The NBA’s French Connection

I’ve been terribly remiss about updates over the past few weeks winding down a project, but wanted to post this fascinating examination by Yann Casseville of Basket Le Mag of the NBA’s deep roots, which I helped contribute a few ideas to. 

Women’s World Cup Countdown

We’re finally here, one week before the FIFA Women’s World Cup kicks off in France. And all eyes are on Les Bleues to see if they can continue the magical journey begun last summer by their male counterparts in Russia. 

Sport Diplomacy + Digital Diplomacy: Part I

Sport Diplomacy + Digital Diplomacy: Part I

A brief rundown of “Sports Diplomacy: A Vision for the Future” confab on what happens when the sports diplomacy world collides with the digital diplomacy one.

The World’s First Viral Soccer Moment

Rounding out my coverage of how our global sports world was significantly shaped by the First World War a century ago is this recent piece for The Athletic. Reporting on “How the Great War Made Soccer the World’s Most Popular Sport—and Led to Its First Viral moment,” I learned a lot more than I anticipated. As a sports specialist with a sub-specialty on the First World War (thanks to my work on the U.S. Department of State and U.S. Embassy France’s World War One Centennial project), I thought I knew the story’s key turning points. But as Jean Williams and Arnaud Waquet reminded me, there were many more.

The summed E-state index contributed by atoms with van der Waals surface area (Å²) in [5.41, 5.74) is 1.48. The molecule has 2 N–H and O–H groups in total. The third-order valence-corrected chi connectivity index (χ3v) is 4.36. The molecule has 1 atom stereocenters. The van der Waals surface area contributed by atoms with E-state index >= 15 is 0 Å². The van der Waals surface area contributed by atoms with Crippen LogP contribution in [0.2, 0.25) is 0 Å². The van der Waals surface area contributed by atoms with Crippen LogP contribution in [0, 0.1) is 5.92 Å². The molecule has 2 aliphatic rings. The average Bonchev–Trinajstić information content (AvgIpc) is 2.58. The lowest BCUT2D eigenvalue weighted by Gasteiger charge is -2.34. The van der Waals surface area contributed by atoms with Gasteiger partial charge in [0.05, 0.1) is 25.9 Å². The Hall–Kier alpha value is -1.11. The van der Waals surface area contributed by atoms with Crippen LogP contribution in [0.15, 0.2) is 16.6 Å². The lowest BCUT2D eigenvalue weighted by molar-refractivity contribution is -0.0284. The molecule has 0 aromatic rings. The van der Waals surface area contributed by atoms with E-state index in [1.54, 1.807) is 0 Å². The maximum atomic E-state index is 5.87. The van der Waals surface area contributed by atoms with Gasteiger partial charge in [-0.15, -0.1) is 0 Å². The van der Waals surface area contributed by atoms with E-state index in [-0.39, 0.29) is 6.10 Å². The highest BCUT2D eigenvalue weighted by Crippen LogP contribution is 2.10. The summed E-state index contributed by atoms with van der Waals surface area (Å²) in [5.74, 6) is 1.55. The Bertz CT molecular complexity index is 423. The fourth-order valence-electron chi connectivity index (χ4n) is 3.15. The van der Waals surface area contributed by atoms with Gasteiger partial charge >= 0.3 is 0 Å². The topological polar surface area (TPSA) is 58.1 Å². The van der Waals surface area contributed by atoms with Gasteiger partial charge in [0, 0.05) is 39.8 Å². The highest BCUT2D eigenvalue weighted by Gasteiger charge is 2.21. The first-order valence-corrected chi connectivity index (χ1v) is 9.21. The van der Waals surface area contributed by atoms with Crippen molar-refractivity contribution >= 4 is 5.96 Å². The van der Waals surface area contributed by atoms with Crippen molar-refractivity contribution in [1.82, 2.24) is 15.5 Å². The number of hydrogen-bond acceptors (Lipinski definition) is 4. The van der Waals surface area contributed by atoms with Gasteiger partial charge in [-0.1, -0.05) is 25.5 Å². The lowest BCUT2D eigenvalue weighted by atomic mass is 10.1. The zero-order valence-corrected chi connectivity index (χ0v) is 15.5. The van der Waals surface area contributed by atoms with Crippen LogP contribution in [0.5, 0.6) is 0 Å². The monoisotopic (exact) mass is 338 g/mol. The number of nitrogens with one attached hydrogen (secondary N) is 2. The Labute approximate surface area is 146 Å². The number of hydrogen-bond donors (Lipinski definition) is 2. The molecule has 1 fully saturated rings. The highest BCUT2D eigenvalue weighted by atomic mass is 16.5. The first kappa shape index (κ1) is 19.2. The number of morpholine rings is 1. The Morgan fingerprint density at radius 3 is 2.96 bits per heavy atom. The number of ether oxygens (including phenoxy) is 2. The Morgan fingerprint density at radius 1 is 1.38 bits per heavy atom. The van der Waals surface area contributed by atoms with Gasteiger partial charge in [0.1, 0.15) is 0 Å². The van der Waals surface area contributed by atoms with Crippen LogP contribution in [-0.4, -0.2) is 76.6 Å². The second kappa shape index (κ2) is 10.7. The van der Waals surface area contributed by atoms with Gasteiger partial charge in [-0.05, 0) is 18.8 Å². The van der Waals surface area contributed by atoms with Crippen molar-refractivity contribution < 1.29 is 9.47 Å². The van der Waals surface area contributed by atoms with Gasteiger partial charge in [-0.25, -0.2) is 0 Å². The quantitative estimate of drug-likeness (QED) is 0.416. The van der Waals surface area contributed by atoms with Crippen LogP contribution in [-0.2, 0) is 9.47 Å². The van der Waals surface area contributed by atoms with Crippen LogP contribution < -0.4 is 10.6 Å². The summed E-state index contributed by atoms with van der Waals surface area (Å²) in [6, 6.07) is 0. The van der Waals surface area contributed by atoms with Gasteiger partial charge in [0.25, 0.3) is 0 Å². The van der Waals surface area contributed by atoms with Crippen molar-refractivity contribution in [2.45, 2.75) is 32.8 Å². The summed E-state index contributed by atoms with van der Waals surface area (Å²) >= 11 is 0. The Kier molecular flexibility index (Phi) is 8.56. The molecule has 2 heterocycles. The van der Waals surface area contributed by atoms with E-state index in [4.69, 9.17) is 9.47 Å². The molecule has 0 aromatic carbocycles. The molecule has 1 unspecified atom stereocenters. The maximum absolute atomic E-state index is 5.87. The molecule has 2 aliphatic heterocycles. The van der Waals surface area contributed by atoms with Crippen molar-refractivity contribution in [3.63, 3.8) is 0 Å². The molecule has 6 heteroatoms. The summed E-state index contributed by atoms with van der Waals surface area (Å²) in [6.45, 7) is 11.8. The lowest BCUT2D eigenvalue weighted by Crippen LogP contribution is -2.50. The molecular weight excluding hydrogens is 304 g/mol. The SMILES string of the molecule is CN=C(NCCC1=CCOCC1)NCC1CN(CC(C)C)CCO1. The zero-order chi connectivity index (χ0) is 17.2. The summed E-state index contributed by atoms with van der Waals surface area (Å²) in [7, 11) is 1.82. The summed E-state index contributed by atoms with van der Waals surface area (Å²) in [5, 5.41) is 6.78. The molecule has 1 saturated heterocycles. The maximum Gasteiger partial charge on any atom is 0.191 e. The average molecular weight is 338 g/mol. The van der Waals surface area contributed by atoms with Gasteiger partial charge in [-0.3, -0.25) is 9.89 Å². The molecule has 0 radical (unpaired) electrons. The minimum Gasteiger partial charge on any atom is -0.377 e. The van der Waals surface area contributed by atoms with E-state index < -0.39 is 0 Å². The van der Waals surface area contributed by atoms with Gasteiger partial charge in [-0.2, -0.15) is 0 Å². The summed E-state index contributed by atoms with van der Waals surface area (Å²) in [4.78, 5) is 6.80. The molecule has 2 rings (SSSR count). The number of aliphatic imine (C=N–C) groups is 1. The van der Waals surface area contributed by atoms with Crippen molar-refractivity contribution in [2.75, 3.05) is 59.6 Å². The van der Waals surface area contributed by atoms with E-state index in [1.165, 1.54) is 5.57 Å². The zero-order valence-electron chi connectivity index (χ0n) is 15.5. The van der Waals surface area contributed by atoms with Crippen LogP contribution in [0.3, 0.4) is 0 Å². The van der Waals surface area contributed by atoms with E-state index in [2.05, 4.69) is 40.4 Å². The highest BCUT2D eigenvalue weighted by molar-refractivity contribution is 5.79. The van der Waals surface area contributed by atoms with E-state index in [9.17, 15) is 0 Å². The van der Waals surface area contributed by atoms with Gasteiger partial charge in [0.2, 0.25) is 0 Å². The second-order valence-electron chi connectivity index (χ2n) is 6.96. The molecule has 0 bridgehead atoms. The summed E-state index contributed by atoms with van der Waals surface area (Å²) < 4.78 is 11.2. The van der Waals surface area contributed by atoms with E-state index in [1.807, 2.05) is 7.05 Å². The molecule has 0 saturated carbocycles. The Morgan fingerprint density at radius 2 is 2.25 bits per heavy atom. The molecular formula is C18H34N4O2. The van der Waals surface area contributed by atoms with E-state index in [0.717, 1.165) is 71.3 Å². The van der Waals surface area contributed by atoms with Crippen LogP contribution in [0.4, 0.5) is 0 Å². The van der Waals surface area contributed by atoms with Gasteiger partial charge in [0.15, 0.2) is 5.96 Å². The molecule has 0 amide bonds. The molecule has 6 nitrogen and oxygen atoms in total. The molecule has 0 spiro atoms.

Of particular interest to many is how the war era served as a golden age of women’s soccer, in Britain and elsewhere. Crowds of 10,000 paid to watch women play in 1917 and 1918, and a few years later, some 55,000 people crowded into Goodson Park to watch a women’s match. As Williams pointed out, makes you wonder why organizers of women’s professional soccer today don’t look to the ways that their predecessors shined 100 years ago in terms of getting the crowds out en masse with regularity...

Full pdf here.  

Conjuring good fortune on West African pitches is more complex than mere superstition

Conjuring good fortune on West African pitches is more complex than mere superstition

When soccer news from outside of Europe penetrates the global consciousness, it is often some outlandish item, a curiosity of the can-you-believe-it variety. Two of the more famous incidents to come from West Africa since the turn of the millenium include the February 2002 arrest of Cameroon head coach Winfried Schafer at the Africa Cup of Nations for allegedly planting an amulet on the field and, in the summer of that year, the wild ride of Senegal’s team at the World Cup, where their success was rumored to be aided by the country’s marabouts, which are similar to shamans.